Delighted spectators as curious dolphins make waves at Busselton Jetty’s jazz concert
Music from jazz singers like Ella Fitzgerald, Louis Armstrong and Nat King Cole has found a new legion of unlikely underwater fans after a pod of dolphins put on a surprise show for spectators at a southern underwater observatory -West of Western Australia.
- Curious dolphins put on a show for spectators during a jazz concert at the Busselton Jetty Underwater Observatory
- Pier workers say it’s unusual to see dolphins swimming around the observatory
- Dolphin expert says opportunity for community to learn more about marine life
The public watched in rapture at a concert held at Busselton Pier when a curious dolphin swam around the observatory windows and pier pylons.
The venue’s environmental manager, Sophie Teede, said it seemed the dolphin was “enjoying the music.”
She said the close encounter was a rare event, but not the first time it had happened.
“I have been working on the pier for quite some time now, and on a daily basis we hardly ever see dolphins – probably less than a handful of times in the past ten years,” Ms Teede said.
âSo seeing them at the observatory on the two jazz events over the past two months is quite unusual,â she said.
Ms Teede said the dolphins were probably investigating the underwater sounds.
âThe bottlenose dolphin also looked like she was pregnant, so she certainly wouldn’t have endangered herself at all,â she said.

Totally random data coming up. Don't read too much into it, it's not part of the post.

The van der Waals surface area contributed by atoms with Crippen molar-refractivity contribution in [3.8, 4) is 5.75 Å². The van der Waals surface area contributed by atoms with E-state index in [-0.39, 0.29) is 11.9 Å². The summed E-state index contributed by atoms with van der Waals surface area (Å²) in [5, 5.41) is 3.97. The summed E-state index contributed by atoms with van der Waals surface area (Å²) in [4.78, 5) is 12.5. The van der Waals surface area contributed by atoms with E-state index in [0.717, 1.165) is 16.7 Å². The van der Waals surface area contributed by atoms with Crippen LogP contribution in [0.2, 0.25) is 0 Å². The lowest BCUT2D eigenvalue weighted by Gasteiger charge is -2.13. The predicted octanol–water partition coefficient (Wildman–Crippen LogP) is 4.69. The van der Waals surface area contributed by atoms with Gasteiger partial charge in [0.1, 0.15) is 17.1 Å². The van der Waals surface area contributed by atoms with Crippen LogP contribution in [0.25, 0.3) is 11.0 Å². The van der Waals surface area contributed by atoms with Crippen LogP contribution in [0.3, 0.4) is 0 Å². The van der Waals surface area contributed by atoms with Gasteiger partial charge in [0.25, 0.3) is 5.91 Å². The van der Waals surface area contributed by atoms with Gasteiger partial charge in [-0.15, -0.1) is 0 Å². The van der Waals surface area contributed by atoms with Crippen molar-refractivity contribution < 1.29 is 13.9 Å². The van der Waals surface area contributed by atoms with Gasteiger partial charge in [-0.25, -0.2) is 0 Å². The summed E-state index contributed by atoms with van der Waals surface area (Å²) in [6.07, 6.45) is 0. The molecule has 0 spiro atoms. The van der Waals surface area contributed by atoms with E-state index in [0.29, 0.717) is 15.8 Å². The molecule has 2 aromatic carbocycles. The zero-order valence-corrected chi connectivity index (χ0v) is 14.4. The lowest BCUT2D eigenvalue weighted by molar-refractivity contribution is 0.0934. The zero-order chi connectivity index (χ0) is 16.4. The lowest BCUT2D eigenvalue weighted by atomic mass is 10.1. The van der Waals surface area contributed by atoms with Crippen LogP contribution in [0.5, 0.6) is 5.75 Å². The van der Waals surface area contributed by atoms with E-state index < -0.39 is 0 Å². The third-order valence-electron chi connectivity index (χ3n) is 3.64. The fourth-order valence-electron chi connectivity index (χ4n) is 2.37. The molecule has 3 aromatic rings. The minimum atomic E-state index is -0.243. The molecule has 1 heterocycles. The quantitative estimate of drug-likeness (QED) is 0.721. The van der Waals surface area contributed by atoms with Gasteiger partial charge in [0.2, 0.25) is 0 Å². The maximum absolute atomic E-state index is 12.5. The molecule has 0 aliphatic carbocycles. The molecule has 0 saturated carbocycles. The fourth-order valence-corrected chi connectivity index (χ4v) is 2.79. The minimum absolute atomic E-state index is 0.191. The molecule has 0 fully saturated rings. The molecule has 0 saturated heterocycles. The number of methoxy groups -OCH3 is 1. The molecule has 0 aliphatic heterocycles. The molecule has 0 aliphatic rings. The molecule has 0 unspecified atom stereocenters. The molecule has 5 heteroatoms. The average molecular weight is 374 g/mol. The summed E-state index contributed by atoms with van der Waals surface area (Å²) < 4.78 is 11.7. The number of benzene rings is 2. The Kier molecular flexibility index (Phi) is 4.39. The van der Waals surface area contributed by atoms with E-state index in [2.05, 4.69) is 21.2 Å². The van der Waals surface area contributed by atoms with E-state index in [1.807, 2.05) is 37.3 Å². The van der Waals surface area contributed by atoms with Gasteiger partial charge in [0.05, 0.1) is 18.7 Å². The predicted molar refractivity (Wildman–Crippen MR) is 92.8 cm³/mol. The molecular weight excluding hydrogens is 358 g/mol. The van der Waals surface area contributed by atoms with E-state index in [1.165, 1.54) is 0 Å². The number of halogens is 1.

As to whether this indicated that the Dolphins were a jazz fan or if they would have preferred more contemporary music, Ms Teede was not sure.
âTaylor Swift could be a good choice. Maybe a little more upbeat house music? ” she laughed.
She said Busselton Jetty’s team would investigate further the impact of the sound underwater.
“We will definitely look to install other sound recorders and see what we can find there.”
Edith Cowan University associate professor Chandra Salgado Kent said the dolphins were most likely curious about jazz music.
âIt looked amazing, and it looks like there are a lot of people in the room having an experience that a lot of others won’t have,â she said.
“I imagine this particular person may have been curious about the sound and came over to take a look.
“Animals are attracted or deterred for different reasons.”
She said the impacts of underwater sound on animals were not always positive.
“With boats, especially commercial fishing boats (…) dolphins can learn to go on those boats because they hear it and try to get a meal out of it,” she said.
“In these cases, it can actually put them at risk.”
Dr Salgado Kent said these events help increase awareness and education about marine life.
âI think more and more, as these types of places develop, it’s an amazing opportunityâ¦ to be able to communicate conservation messages and to give people the opportunity to experience something very unique and to experience something very special. understand a lot more about these animals., âshe said.